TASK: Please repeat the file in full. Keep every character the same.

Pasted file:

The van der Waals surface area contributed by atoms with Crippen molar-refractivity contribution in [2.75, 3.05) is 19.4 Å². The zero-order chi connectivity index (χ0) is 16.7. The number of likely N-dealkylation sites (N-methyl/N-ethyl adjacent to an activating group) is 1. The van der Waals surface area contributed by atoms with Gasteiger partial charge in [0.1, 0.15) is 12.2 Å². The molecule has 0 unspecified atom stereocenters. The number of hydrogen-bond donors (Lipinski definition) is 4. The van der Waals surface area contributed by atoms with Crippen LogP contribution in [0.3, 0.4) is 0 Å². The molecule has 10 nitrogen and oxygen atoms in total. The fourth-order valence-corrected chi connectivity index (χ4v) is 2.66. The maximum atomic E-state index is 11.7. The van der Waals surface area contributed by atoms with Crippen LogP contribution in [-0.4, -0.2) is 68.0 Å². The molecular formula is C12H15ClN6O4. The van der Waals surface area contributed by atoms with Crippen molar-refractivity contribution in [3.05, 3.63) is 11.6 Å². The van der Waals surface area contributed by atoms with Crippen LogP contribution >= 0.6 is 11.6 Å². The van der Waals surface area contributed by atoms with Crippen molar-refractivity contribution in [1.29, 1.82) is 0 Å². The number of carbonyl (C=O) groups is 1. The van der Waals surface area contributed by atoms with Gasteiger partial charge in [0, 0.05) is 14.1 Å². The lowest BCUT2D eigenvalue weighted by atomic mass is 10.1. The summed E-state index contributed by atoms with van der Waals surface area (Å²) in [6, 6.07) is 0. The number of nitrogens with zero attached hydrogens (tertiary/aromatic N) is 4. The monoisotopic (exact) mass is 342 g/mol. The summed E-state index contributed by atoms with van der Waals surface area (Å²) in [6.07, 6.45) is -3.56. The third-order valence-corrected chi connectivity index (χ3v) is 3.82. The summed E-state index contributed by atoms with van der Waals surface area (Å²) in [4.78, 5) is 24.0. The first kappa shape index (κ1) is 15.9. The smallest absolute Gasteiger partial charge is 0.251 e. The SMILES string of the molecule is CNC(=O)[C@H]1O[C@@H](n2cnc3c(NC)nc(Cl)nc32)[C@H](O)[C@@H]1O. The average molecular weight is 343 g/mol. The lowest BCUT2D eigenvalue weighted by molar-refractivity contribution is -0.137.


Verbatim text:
The van der Waals surface area contributed by atoms with Crippen molar-refractivity contribution in [2.75, 3.05) is 19.4 Å². The zero-order chi connectivity index (χ0) is 16.7. The number of likely N-dealkylation sites (N-methyl/N-ethyl adjacent to an activating group) is 1. The van der Waals surface area contributed by atoms with Gasteiger partial charge in [0.1, 0.15) is 12.2 Å². The molecule has 0 unspecified atom stereocenters. The number of hydrogen-bond donors (Lipinski definition) is 4. The van der Waals surface area contributed by atoms with Crippen LogP contribution in [0.3, 0.4) is 0 Å². The molecule has 10 nitrogen and oxygen atoms in total. The fourth-order valence-corrected chi connectivity index (χ4v) is 2.66. The maximum atomic E-state index is 11.7. The van der Waals surface area contributed by atoms with Crippen LogP contribution in [-0.4, -0.2) is 68.0 Å². The molecular formula is C12H15ClN6O4. The van der Waals surface area contributed by atoms with Crippen molar-refractivity contribution in [3.05, 3.63) is 11.6 Å². The van der Waals surface area contributed by atoms with Crippen LogP contribution >= 0.6 is 11.6 Å². The van der Waals surface area contributed by atoms with Crippen molar-refractivity contribution in [1.29, 1.82) is 0 Å². The number of carbonyl (C=O) groups is 1. The van der Waals surface area contributed by atoms with Gasteiger partial charge in [0, 0.05) is 14.1 Å². The lowest BCUT2D eigenvalue weighted by atomic mass is 10.1. The summed E-state index contributed by atoms with van der Waals surface area (Å²) in [6, 6.07) is 0. The number of nitrogens with zero attached hydrogens (tertiary/aromatic N) is 4. The monoisotopic (exact) mass is 342 g/mol. The summed E-state index contributed by atoms with van der Waals surface area (Å²) in [6.07, 6.45) is -3.56. The third-order valence-corrected chi connectivity index (χ3v) is 3.82. The summed E-state index contributed by atoms with van der Waals surface area (Å²) in [4.78, 5) is 24.0. The first kappa shape index (κ1) is 15.9. The smallest absolute Gasteiger partial charge is 0.251 e. The SMILES string of the molecule is CNC(=O)[C@H]1O[C@@H](n2cnc3c(NC)nc(Cl)nc32)[C@H](O)[C@@H]1O. The average molecular weight is 343 g/mol. The lowest BCUT2D eigenvalue weighted by molar-refractivity contribution is -0.137.